War of the Roses: The French vs. English Garden
In the words of Milburg Francisco Mansfield, an early-20th-century historian, “Turning back the pages of history one finds that each people, each century, possessed its own specious variety of garden.” Like everything else in home design, gardens follow trends, and two of the most long-running competitors for gardeners’ attention have been English and French gardens.
While the development of the French garden occurred over a long period of time, it reached its clearest expression in the seventeenth and eighteenth centuries under Louis XIV and Louis XV, and the most famous example of this type of garden style can be seen in the gardens of Versailles, designed by André Le Nôtre. The French garden is situated on a flat terrain and has a strong symmetrical axis, usually centering on the house. “Goose-foot” patterns of paths radiate from circular features, and when viewed from above, clear patterns of scrollwork or geometrical shapes can be discerned.
The French garden has been analyzed as as part of the period’s political culture. Louis XIV, the first French absolutist monarch, imposed his will not only on his people, but also on nature through the symbolic ordering of his gardens. By manipulating the landscape, nature could be made rational, regular, and structured. Those who partook of the gardens witnessed defined hedgerows and far-reaching sight lines, and their physical movement was restricted by distinct paths and designated leisure areas. Aside from its status as a political symbol, the French garden also came to serve as an intellectual one. In the Enlightenment, new ideas in math and science could be spatially implemented, and the privileging of rationality was made tangible in these outdoor spaces.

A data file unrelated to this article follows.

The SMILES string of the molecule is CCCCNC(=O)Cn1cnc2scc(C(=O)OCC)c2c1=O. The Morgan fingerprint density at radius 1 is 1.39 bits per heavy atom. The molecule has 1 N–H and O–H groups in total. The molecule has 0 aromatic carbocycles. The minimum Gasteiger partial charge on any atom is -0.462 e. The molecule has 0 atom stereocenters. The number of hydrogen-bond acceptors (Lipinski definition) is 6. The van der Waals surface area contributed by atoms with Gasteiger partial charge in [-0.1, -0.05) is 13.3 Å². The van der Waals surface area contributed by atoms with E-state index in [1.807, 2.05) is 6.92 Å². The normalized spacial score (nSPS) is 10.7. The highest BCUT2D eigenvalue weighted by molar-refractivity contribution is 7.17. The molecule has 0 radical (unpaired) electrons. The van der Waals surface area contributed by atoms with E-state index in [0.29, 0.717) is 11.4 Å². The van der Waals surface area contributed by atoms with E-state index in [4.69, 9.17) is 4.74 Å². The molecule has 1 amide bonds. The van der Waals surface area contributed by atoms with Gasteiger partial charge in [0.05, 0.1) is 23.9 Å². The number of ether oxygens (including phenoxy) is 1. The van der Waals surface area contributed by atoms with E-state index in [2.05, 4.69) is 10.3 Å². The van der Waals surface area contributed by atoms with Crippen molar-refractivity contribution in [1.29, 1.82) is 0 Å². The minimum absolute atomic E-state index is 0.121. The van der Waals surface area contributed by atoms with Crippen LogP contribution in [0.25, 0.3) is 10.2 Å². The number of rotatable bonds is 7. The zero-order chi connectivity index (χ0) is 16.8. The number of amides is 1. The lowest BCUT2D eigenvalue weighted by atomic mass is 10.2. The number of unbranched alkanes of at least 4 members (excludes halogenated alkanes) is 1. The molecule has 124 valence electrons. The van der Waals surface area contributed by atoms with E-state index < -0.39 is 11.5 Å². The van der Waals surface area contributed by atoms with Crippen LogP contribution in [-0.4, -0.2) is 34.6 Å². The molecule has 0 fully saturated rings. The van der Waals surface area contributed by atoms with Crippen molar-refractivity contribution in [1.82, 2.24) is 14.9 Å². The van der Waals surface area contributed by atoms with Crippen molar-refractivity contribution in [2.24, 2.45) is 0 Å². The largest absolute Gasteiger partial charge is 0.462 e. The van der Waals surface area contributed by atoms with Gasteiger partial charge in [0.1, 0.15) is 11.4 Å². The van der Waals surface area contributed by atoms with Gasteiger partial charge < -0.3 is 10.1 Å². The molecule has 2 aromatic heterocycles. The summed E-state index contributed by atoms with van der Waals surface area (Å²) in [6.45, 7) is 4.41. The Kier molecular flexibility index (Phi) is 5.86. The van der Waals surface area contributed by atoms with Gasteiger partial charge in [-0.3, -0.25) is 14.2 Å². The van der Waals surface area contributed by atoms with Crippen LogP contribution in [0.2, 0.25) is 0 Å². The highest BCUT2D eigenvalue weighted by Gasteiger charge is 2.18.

The English garden, which came into being in the early eighteenth century but reached its height with the Romantic movement in the 1790s and early nineteenth century, highlighted the variety of nature and its capacity to inspire the imagination. It usually included ponds or a lake, wilder foliage, imitation ruins and grottos (often overrun by this wilder foliage), and expanses of rolling lawns and groves of trees. Visitors to an English garden were invited to wander its lawns, and the gardens were conceived as spaces of natural fantasy rather than geometric constructions of nature.
Capability Brown, one of the major figures in the development of the English landscape garden, described his task as a garden designer as akin to that of the poet: “Here I put a comma, there, when it’s necessary to cut the view, I put a parenthesis; there I end it with a period and start on another theme.” The English garden was intended as a creative space, in which one could exercise the imagination and commune with the wilder, more romantic elements of nature, and its creators and proponents often valorized the idyllic pastoral. By the late eighteenth century, the trend of the English garden had spread, and famously, Marie Antoinette had a small English garden created at Versailles, where she would dress in simple muslin garments and milk cows.
The influence of these two styles — the strictly controlled, regimented landscape and the wilder, more imaginative landscape — can still be seen in contemporary gardens, and it’s arguable that our current garden style seeks to mesh the two tendencies, formal and informal, into a single area. Do your tastes run to the structured, decorative side of the French garden, or to the more romantic, abundant growth of the English garden? Or somewhere in between?
For more reading:
• Chandra Mukerji, Territorial Ambitions and the Gardens of Versailles
• Milburg Francisco Mansfield, Royal Palaces and Parks of France
• Mark Laird, The Flowering of the Landscape Garden: English Pleasure Grounds, 1720-1800
• Sarah Jane Downing: The English Pleasure Garden: 1660-1860